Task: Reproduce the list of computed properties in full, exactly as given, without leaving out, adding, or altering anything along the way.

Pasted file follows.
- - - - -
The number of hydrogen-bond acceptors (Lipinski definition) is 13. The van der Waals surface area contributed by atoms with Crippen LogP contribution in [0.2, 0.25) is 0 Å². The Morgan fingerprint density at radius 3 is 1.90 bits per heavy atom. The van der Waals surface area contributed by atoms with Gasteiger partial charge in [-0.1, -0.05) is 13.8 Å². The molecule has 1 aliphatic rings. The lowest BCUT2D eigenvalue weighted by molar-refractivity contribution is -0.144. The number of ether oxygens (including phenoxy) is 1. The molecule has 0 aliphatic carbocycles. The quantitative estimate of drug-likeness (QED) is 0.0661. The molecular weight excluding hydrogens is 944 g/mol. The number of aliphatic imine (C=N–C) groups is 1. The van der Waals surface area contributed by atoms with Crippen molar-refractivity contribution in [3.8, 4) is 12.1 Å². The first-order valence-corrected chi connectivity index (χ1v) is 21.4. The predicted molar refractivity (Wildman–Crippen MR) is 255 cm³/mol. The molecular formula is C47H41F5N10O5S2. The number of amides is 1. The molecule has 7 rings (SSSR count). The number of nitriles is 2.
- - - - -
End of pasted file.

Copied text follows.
The number of hydrogen-bond acceptors (Lipinski definition) is 13. The van der Waals surface area contributed by atoms with Crippen LogP contribution in [0.2, 0.25) is 0 Å². The Morgan fingerprint density at radius 3 is 1.90 bits per heavy atom. The van der Waals surface area contributed by atoms with Gasteiger partial charge in [-0.1, -0.05) is 13.8 Å². The molecule has 1 aliphatic rings. The lowest BCUT2D eigenvalue weighted by molar-refractivity contribution is -0.144. The number of ether oxygens (including phenoxy) is 1. The molecule has 0 aliphatic carbocycles. The quantitative estimate of drug-likeness (QED) is 0.0661. The molecular weight excluding hydrogens is 944 g/mol. The number of aliphatic imine (C=N–C) groups is 1. The van der Waals surface area contributed by atoms with Crippen molar-refractivity contribution in [3.8, 4) is 12.1 Å². The first-order valence-corrected chi connectivity index (χ1v) is 21.4. The predicted molar refractivity (Wildman–Crippen MR) is 255 cm³/mol. The molecular formula is C47H41F5N10O5S2. The number of amides is 1. The molecule has 7 rings (SSSR count). The number of nitriles is 2.